In western Wyoming, south of Jackson Hole and Grand Teton National Park, the Wyoming Range is an isolated range of peaks rising up from sloping foothills and vast sagebrush plains that runs for about eighty miles in a north-south direction. The Wyoming Range is popular for a variety of reasons, but especially for its impressive big-game populations, which include some of the densest populations of mule deer in the state, four elk herds and half the state's moose.
The mountains of the Wyoming Range are too special to drill, yet their world-class recreation, wildlife and water resources are threatened by proposed oil and gas development.
At Wilderness, we're working to protect the world-class wildlife and recreation resources of the Wyoming Range from reckless oil and gas drilling.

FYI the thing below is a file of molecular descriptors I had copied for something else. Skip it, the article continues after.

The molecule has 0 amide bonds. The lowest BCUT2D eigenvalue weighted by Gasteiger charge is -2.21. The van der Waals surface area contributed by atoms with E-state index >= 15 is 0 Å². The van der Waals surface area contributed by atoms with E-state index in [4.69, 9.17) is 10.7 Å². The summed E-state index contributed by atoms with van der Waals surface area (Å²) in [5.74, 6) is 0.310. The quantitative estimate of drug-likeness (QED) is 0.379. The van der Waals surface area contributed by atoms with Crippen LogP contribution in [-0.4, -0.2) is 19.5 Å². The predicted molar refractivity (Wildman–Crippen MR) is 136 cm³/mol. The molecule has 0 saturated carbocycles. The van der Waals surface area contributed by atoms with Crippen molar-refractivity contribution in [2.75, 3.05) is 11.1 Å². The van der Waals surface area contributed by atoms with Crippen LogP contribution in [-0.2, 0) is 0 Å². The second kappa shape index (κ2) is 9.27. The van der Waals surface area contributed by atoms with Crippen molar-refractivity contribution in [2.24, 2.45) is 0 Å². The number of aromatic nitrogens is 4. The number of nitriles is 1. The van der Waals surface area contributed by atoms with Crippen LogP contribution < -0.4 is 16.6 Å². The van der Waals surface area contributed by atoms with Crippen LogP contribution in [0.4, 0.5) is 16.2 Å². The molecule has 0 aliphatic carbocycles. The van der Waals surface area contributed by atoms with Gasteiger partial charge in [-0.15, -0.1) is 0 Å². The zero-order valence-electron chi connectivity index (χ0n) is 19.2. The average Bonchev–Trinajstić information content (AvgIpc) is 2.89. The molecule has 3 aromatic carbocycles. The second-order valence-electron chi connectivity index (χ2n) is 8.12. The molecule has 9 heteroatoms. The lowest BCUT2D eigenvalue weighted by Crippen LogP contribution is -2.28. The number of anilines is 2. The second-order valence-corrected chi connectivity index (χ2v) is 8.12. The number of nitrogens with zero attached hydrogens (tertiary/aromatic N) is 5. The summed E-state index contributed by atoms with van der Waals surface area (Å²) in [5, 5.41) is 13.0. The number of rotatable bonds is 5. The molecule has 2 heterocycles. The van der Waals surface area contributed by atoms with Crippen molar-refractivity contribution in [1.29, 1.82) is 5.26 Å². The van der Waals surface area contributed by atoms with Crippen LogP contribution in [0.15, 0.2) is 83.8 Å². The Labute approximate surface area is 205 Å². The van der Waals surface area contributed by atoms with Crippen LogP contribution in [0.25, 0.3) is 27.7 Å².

At Wilderness, we are working with local coalition partners to steer oil and gas drilling away from the most sensitive wildlands and to expire leases that could contribute to more drilling and more contamination of this vulnerable place.
Hear artists, activists and adventurers share what the ownership and legacy of these American wildlands means to them.
Wilderness is a precious resource with many human, natural and economic benefits that we need to protect.
- Friday, May 20, 2016
Today the Bureau of Land Management (BLM), Forest Service and Department of Energy published a study detailing how the West-wide Energy Corridors (WWEC) for transmission lines and pipelines are being used. The agency also announced a strategy for improving the WWEC through Regional Reviews.
In response, The Wilderness Society issues the following statement:
- Monday, May 16, 2016
A private landowner currently owns these woods along the East Branch of the Penobscot River and wants to donate more than 87,000 acres to the United States.
- Thursday, May 12, 2016
In response to the Bureau of Land Management’s announcement today of the release of the Final Environmental Impact Statement (FEIS) for the proposed Gateway South transmission line, a 400 mile-long, 500 kV project that would run from southern Wyoming to central Utah, The Wilderness Society issued the following statement from Alex Daue, Assistant Director for Energy & Climate: